Attending three weeks of courses at the University of Alberta, sponsored by the Edmonton Lifelong Learners Association (ELLA), was an exhilarating experience. It gave one a glimpse of the process that turns students into professionals.
But more importantly, the courses I chose broadened my view on issues that I have been interested in throughout my life. I listened to lecturers and participated in discussions on such subjects as: human relations and religion’s part in history; the views of ancient and modern philosophers with respect to the role of human nature as it affects social and economic structures; a better understanding of the history of the Middle East; and the challenges of reversing the ecological damage brought about by technological change.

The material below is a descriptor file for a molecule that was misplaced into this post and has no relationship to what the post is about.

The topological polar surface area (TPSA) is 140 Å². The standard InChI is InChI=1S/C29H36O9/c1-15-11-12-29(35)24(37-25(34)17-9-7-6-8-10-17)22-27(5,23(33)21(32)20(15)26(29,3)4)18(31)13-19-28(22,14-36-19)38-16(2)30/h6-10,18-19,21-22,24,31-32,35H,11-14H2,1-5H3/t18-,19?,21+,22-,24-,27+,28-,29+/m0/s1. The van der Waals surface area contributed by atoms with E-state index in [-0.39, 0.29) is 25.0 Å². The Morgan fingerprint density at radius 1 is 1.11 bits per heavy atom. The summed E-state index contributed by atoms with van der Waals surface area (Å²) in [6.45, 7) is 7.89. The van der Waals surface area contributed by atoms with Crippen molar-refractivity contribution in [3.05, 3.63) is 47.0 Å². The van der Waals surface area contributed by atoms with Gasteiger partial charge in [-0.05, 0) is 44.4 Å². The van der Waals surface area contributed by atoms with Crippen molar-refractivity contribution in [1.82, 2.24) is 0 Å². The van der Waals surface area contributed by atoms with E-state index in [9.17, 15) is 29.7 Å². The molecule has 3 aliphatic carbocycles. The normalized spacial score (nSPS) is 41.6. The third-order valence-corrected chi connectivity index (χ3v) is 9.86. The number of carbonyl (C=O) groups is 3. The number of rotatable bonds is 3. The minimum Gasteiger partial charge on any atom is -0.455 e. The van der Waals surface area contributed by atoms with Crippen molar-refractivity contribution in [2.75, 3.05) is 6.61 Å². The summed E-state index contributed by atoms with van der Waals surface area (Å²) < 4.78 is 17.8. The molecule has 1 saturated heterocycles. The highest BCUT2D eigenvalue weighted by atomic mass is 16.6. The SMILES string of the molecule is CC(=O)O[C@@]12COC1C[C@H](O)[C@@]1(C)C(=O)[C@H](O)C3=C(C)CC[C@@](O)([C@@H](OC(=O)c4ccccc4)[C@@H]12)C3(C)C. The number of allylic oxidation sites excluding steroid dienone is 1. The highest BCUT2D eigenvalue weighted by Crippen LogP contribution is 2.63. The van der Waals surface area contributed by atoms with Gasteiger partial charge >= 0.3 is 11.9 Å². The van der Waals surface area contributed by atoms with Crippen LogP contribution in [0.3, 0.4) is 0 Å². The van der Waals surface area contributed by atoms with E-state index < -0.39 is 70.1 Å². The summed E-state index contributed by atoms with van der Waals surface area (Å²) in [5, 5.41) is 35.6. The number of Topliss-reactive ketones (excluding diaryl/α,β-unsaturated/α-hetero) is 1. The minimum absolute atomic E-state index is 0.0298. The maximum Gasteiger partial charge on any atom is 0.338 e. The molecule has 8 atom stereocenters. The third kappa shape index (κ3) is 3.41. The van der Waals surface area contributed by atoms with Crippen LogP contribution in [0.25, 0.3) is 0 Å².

Hearing and responding to the many lectures in such a short space of time proved to be both challenging and stressful, but I would not have missed it for anything. I feel my life has been enriched. A lecturer at one of the courses made a relatively simple statement that stood out in my mind. He said: “You should always look for the story behind the story.”
Considering the spin that we are often being exposed to, I view this advice as being especially timely. Looking for the story behind the story used to require a lot of time pouring through many books and/or publications. With the advent of the Internet, however, the task is now much simpler.